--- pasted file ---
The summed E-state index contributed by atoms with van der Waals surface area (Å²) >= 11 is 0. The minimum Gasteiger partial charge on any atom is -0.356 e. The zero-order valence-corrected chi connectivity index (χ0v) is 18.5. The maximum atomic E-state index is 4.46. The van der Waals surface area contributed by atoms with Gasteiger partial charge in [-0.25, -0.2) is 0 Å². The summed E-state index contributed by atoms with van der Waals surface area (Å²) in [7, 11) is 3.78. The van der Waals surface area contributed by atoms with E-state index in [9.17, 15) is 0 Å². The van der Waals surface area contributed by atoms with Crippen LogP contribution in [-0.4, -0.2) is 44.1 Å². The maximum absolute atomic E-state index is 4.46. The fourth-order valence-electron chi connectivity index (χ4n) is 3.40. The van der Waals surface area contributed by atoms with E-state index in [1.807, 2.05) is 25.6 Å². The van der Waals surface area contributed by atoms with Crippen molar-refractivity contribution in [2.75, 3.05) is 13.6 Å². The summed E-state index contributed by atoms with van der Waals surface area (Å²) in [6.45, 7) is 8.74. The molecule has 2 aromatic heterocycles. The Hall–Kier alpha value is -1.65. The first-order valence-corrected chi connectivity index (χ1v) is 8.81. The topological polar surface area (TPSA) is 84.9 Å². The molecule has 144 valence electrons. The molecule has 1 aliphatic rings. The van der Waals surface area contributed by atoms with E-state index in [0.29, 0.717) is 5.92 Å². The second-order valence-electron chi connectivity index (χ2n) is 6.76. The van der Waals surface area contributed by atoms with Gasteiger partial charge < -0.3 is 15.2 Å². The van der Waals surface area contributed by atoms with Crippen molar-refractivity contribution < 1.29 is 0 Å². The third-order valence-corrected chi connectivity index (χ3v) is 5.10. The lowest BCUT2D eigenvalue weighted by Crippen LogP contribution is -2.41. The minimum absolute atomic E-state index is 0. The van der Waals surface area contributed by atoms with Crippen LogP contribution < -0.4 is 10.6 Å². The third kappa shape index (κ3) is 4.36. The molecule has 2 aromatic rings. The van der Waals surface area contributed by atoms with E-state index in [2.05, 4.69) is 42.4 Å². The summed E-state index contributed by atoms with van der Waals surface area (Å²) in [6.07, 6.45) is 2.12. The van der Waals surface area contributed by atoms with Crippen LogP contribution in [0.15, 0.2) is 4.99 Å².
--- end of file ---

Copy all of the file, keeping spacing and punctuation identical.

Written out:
The summed E-state index contributed by atoms with van der Waals surface area (Å²) >= 11 is 0. The minimum Gasteiger partial charge on any atom is -0.356 e. The zero-order valence-corrected chi connectivity index (χ0v) is 18.5. The maximum atomic E-state index is 4.46. The van der Waals surface area contributed by atoms with Gasteiger partial charge in [-0.25, -0.2) is 0 Å². The summed E-state index contributed by atoms with van der Waals surface area (Å²) in [7, 11) is 3.78. The van der Waals surface area contributed by atoms with E-state index in [9.17, 15) is 0 Å². The van der Waals surface area contributed by atoms with Crippen LogP contribution in [-0.4, -0.2) is 44.1 Å². The maximum absolute atomic E-state index is 4.46. The fourth-order valence-electron chi connectivity index (χ4n) is 3.40. The van der Waals surface area contributed by atoms with E-state index in [1.807, 2.05) is 25.6 Å². The van der Waals surface area contributed by atoms with Crippen molar-refractivity contribution in [2.75, 3.05) is 13.6 Å². The summed E-state index contributed by atoms with van der Waals surface area (Å²) in [6.45, 7) is 8.74. The molecule has 2 aromatic heterocycles. The Hall–Kier alpha value is -1.65. The first-order valence-corrected chi connectivity index (χ1v) is 8.81. The topological polar surface area (TPSA) is 84.9 Å². The molecule has 144 valence electrons. The molecule has 1 aliphatic rings. The van der Waals surface area contributed by atoms with E-state index in [0.29, 0.717) is 5.92 Å². The second-order valence-electron chi connectivity index (χ2n) is 6.76. The van der Waals surface area contributed by atoms with Gasteiger partial charge < -0.3 is 15.2 Å². The van der Waals surface area contributed by atoms with Crippen molar-refractivity contribution < 1.29 is 0 Å². The third-order valence-corrected chi connectivity index (χ3v) is 5.10. The lowest BCUT2D eigenvalue weighted by Crippen LogP contribution is -2.41. The minimum absolute atomic E-state index is 0. The van der Waals surface area contributed by atoms with Crippen LogP contribution < -0.4 is 10.6 Å². The third kappa shape index (κ3) is 4.36. The molecule has 2 aromatic rings. The van der Waals surface area contributed by atoms with E-state index in [2.05, 4.69) is 42.4 Å². The summed E-state index contributed by atoms with van der Waals surface area (Å²) in [6.07, 6.45) is 2.12. The van der Waals surface area contributed by atoms with Crippen LogP contribution in [0.15, 0.2) is 4.99 Å².